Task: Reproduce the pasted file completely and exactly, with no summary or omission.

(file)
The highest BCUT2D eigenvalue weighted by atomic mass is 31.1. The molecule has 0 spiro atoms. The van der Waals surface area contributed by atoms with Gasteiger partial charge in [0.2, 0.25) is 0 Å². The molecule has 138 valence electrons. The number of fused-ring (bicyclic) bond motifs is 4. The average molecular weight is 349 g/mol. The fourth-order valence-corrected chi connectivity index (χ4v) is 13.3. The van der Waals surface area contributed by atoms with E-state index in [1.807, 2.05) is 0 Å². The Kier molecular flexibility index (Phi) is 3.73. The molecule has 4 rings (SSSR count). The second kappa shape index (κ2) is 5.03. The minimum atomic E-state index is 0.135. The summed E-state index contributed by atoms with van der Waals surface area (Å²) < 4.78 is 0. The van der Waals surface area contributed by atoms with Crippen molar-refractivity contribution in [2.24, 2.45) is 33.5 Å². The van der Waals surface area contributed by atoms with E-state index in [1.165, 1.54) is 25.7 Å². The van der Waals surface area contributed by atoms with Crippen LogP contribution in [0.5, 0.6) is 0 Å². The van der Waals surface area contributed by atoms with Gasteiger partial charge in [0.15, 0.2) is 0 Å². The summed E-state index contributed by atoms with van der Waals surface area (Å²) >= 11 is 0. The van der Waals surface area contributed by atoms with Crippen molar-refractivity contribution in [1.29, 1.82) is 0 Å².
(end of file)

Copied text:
The highest BCUT2D eigenvalue weighted by atomic mass is 31.1. The molecule has 0 spiro atoms. The van der Waals surface area contributed by atoms with Gasteiger partial charge in [0.2, 0.25) is 0 Å². The molecule has 138 valence electrons. The number of fused-ring (bicyclic) bond motifs is 4. The average molecular weight is 349 g/mol. The fourth-order valence-corrected chi connectivity index (χ4v) is 13.3. The van der Waals surface area contributed by atoms with E-state index in [1.807, 2.05) is 0 Å². The Kier molecular flexibility index (Phi) is 3.73. The molecule has 4 rings (SSSR count). The second kappa shape index (κ2) is 5.03. The minimum atomic E-state index is 0.135. The summed E-state index contributed by atoms with van der Waals surface area (Å²) < 4.78 is 0. The van der Waals surface area contributed by atoms with Crippen molar-refractivity contribution in [2.24, 2.45) is 33.5 Å². The van der Waals surface area contributed by atoms with E-state index in [1.165, 1.54) is 25.7 Å². The van der Waals surface area contributed by atoms with Crippen LogP contribution in [0.5, 0.6) is 0 Å². The van der Waals surface area contributed by atoms with Gasteiger partial charge in [0.15, 0.2) is 0 Å². The summed E-state index contributed by atoms with van der Waals surface area (Å²) >= 11 is 0. The van der Waals surface area contributed by atoms with Crippen molar-refractivity contribution in [1.29, 1.82) is 0 Å².